Yes indeed, my “commercial” site is off-line and this was there. There’s no chance it’ll be on Microsoft Github, but now you’ve draw it to my attention I’m moved it to a “free-stuff” directory here :-)
I would think 1073741824 should become 1.1 Billions
First off, that would be 1.1G, as G is the suffix for 1000 Million. A billion is a bit of a problem as a unit. In English it means a million million, but to Americans it means just a thousand million. This is thanks to a mistake in the first American mathematics book written by Isaac Greenwood in the first half of the 18th Century. To avoid confusion, internationally the suffixes G and T for the two possible billions – never B. Americans will insist Greenwood was correct, when there was plenty published before him that proves otherwise. Likewise they’ll insist that the “English speaking world” uses the Greenwood definition, but it’s not what I was taught at school (in England).
But the reason for your question probably relates to why 1,073,741,824 doesn’t round to 1.1G, right? Well in decimal it wouldn’t either, as the result is rounded, not pushed up in increments.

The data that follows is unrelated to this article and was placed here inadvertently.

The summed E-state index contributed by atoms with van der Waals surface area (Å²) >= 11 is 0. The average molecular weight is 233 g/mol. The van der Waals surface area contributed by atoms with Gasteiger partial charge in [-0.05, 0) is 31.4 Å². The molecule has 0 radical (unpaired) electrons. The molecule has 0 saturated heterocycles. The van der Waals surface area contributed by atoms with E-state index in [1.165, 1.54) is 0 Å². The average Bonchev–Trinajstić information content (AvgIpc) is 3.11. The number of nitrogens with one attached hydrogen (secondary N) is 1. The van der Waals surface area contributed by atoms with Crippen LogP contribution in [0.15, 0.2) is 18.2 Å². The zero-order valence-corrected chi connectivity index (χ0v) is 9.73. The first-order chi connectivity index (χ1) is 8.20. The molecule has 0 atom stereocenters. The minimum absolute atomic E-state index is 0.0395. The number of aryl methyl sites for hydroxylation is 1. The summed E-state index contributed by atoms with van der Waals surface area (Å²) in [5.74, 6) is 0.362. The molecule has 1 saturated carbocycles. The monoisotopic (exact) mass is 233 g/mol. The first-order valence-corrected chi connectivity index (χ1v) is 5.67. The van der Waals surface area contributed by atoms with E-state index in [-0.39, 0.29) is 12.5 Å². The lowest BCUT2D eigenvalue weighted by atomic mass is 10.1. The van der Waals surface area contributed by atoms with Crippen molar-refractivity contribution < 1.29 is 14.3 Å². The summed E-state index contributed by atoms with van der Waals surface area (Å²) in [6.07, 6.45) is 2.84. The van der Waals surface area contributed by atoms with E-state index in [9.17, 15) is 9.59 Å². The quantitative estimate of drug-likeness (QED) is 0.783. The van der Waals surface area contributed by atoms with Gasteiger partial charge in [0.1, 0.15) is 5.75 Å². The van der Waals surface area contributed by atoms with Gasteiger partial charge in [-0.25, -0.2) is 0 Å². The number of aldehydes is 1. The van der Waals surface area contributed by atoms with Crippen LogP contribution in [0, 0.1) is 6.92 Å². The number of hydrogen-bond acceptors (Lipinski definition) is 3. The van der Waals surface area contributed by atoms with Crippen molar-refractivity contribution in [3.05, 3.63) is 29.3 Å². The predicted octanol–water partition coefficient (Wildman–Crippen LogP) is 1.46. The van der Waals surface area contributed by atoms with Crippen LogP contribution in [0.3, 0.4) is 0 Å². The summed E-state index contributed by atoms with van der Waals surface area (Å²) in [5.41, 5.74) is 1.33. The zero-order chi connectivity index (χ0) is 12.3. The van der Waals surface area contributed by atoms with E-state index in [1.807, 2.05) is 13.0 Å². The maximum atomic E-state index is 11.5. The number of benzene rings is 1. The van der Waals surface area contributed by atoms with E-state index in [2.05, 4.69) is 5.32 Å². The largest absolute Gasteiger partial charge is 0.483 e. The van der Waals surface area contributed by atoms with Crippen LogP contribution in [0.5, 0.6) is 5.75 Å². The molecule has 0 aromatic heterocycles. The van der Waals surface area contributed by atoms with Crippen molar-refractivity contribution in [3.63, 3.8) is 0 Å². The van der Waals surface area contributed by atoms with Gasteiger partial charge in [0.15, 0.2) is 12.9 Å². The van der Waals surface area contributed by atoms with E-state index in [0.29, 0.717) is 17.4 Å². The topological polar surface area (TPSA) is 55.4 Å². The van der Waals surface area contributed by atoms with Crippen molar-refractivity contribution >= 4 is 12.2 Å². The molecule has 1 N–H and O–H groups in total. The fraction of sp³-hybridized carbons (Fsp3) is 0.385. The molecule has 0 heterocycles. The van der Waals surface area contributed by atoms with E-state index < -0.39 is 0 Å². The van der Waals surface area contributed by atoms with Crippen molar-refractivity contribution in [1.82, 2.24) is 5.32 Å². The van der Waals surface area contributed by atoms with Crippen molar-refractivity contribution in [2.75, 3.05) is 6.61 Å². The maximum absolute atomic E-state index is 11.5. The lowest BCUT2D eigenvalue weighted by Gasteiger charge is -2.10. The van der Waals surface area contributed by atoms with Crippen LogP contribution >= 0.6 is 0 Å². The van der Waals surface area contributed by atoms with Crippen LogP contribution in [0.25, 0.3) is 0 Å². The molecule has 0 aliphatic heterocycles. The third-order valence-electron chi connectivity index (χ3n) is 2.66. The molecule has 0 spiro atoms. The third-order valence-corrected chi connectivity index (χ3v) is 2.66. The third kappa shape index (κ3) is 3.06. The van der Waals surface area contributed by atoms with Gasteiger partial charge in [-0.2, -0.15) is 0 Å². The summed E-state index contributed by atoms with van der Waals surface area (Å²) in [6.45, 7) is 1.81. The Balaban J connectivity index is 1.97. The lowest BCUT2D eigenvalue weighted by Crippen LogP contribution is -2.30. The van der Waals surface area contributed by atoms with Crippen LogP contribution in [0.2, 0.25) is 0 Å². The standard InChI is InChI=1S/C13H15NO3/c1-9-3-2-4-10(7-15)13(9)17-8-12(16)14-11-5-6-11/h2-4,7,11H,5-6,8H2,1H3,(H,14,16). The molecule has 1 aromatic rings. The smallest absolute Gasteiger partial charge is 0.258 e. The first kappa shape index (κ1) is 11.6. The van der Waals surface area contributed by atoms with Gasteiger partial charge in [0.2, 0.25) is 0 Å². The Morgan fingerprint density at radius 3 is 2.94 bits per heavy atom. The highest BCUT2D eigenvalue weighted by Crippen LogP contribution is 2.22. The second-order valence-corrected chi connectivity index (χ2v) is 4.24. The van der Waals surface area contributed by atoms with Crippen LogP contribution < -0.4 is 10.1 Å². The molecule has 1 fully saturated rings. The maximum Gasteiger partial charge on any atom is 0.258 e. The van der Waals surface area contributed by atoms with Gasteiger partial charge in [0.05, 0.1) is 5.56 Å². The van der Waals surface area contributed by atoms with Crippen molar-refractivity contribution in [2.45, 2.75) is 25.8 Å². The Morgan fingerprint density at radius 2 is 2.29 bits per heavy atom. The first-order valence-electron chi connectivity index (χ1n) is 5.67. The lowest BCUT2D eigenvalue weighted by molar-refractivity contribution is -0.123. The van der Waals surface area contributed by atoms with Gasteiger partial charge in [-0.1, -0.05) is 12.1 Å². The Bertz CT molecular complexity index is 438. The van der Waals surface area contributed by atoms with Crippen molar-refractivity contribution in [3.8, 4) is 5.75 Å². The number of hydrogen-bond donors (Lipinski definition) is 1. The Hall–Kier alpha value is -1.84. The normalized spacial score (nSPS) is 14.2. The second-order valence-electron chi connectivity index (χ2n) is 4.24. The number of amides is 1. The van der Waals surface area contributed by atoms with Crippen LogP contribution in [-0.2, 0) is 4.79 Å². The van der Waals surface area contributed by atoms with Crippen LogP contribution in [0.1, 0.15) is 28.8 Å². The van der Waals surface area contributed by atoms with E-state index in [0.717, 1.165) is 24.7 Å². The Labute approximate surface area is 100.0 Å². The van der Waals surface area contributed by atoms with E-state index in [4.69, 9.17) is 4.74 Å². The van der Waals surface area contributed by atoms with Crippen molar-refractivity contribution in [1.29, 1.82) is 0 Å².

It’d have been a lot easier to write decimal rounding was used – just read the first few digits and round! But we (the BSD world and computer science in general) uses suffixes based on 2^10 = 1K, 2^20 = 1M, 2^30= 1G and so on, NOT 10^3, 10^6, 10^9 as people are used to in decimal. Therefore 1K is 1024, and NOT 1000. 1073741824 is 1G precisely, not a bit higher or or lower. In binary it’s a one with 30 zeros following.
Computer marketing people, of course, discovered that a real unit was larger than the decimal version, so started flogging 1Tb drives that were 92Gb short of a proper Tb by using the decimal 10^12 definition of 1T rather than the binary 2^40. It might fool the Windoze users! Actually, that’s not fair on Microsoft – they use the correct binary definition too. RAM manufactures have never followed suit either.
Incidentally, version 0.2 now uses the standard BSD humanize_number() to make sure it’s consistent with other BSD output. I’m not 100% convinced of this, but it does guarantee that all utilities convert the same number the same way.